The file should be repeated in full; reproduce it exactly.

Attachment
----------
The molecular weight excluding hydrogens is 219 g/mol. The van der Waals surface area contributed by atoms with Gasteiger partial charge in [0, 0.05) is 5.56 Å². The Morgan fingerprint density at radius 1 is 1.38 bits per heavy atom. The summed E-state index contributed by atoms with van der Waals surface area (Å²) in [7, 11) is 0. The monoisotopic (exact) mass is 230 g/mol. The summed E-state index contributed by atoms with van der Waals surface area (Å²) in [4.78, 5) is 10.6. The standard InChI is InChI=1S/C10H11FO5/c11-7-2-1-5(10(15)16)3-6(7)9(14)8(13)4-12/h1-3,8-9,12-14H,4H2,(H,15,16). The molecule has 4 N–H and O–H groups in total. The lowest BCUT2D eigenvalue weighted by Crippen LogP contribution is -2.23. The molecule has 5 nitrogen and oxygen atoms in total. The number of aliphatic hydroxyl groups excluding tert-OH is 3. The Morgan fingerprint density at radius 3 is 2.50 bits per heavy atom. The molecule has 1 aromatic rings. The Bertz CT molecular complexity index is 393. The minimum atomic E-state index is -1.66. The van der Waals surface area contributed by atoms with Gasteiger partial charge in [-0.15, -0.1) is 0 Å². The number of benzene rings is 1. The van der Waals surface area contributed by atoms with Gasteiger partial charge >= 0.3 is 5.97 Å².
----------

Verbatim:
The molecular weight excluding hydrogens is 219 g/mol. The van der Waals surface area contributed by atoms with Gasteiger partial charge in [0, 0.05) is 5.56 Å². The Morgan fingerprint density at radius 1 is 1.38 bits per heavy atom. The summed E-state index contributed by atoms with van der Waals surface area (Å²) in [7, 11) is 0. The monoisotopic (exact) mass is 230 g/mol. The summed E-state index contributed by atoms with van der Waals surface area (Å²) in [4.78, 5) is 10.6. The standard InChI is InChI=1S/C10H11FO5/c11-7-2-1-5(10(15)16)3-6(7)9(14)8(13)4-12/h1-3,8-9,12-14H,4H2,(H,15,16). The molecule has 4 N–H and O–H groups in total. The lowest BCUT2D eigenvalue weighted by Crippen LogP contribution is -2.23. The molecule has 5 nitrogen and oxygen atoms in total. The number of aliphatic hydroxyl groups excluding tert-OH is 3. The Morgan fingerprint density at radius 3 is 2.50 bits per heavy atom. The molecule has 1 aromatic rings. The Bertz CT molecular complexity index is 393. The minimum atomic E-state index is -1.66. The van der Waals surface area contributed by atoms with Gasteiger partial charge in [-0.15, -0.1) is 0 Å². The number of benzene rings is 1. The van der Waals surface area contributed by atoms with Gasteiger partial charge >= 0.3 is 5.97 Å².